Anyways, there’s a lot of cool things you can bid on, but one of the cooler things on there that we encourage you to look at is the opportunity to stalk… err, excuse me, follow Josh Suchon around Dodger Stadium for the day, amongst other cool things, which can be found on this link.  Bidding ends tomorrow, so check it out, especially as it all, of course, goes to a great cause. 

- Vin vinscully-face.jpg

Randy Wolf Is My New BFF

With a lot of the talk, in regards to our pitching, Wolf2009  .jpgsurrounding Billingsley and Kershaw, and the whole talk of “ace this, ace that,” it’s sometimes a bit difficult to remember that there’s another pitcher in our rotation who has kept up and become one of the better pitchers in the NL, and seems arguably our most consistent pitcher, this year, and that’s, of course, Randy Wolf.  MSTI rightfully devoted an article to him just this past week, which is why I’ll keep this brief, though Wolf continues to dazzle. 

Tonight, he went 7 IP, giving up 1 ER on 1 hit, while walking 2 and striking out 5, in a duel of the Randys.  Wolf came out on top and, coincidentally, also made Dodger fans feel randy.  He’s been on a tear lately, and drops his ERA to 3.35, which ranks 15th in the NL, his VORP ranks 2nd to Kershaw on the club, while his 1.11 WHIP ranks 7th.  This also becomes his second straight start where he walks off giving up 1 hit.  Just really on a roll, right now, and if you would have told me Randy Wolf was going to do this into August, I would have thought you were insane.  This has been a signing that has really been golden for the Dodgers, and Wolf continues to be on a pace that could end up being a career year.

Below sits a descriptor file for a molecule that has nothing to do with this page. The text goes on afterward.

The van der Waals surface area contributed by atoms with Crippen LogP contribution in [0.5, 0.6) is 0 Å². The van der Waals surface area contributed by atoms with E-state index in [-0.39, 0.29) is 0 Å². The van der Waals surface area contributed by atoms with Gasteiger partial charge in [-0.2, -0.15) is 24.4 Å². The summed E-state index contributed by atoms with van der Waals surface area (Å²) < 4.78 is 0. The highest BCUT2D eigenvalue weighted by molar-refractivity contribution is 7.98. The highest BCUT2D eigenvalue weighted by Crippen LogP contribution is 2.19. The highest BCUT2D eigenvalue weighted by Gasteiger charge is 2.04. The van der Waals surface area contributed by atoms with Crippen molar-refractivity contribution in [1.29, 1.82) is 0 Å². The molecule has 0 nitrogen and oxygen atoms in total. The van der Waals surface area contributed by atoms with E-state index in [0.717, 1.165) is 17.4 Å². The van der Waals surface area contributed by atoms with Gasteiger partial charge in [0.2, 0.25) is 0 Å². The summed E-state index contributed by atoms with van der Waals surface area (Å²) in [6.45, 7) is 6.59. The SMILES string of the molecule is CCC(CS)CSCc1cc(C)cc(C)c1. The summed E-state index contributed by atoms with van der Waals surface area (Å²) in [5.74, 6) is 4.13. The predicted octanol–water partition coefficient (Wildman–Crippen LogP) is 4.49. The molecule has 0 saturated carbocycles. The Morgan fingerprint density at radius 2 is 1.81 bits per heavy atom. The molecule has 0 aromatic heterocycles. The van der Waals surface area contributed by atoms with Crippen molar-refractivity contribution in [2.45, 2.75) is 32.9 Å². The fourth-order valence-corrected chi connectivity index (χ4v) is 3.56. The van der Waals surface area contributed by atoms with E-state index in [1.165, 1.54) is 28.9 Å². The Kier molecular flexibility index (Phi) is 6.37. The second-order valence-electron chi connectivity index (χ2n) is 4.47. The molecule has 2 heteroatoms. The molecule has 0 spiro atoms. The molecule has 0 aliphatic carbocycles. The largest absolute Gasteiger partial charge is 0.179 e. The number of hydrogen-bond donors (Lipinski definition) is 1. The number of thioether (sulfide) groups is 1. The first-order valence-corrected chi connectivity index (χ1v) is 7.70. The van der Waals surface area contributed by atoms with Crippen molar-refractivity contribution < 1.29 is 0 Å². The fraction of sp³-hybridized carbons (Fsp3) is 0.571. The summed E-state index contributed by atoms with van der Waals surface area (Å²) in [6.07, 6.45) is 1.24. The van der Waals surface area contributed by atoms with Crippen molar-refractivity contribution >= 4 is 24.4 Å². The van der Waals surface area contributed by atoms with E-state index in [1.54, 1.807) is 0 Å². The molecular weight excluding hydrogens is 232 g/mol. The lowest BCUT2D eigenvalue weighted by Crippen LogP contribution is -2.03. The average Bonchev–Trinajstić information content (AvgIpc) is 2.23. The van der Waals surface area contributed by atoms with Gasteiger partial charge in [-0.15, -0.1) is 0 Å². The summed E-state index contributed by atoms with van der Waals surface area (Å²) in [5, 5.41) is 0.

Oh yeah, did I also mention that it seems like he’s been our best hitter lately, too?  As if going 3-4, with 3 RBI’s, and coming one triple away from the cycle last Sunday wasn’t enough, he scores all of the runs again for the Dodgers tonight, with a two run double and then draws a walk later on!  I guess he finally got sick of the no decisions and said: “Dammit, I’ll do it myself!”  But it’s almost comical how good he’s been lately, both on the mound and at the plate.   He’s been a real horse for the team this year and, God willing he stays healthy (knocks on wood), should be a huge asset come October.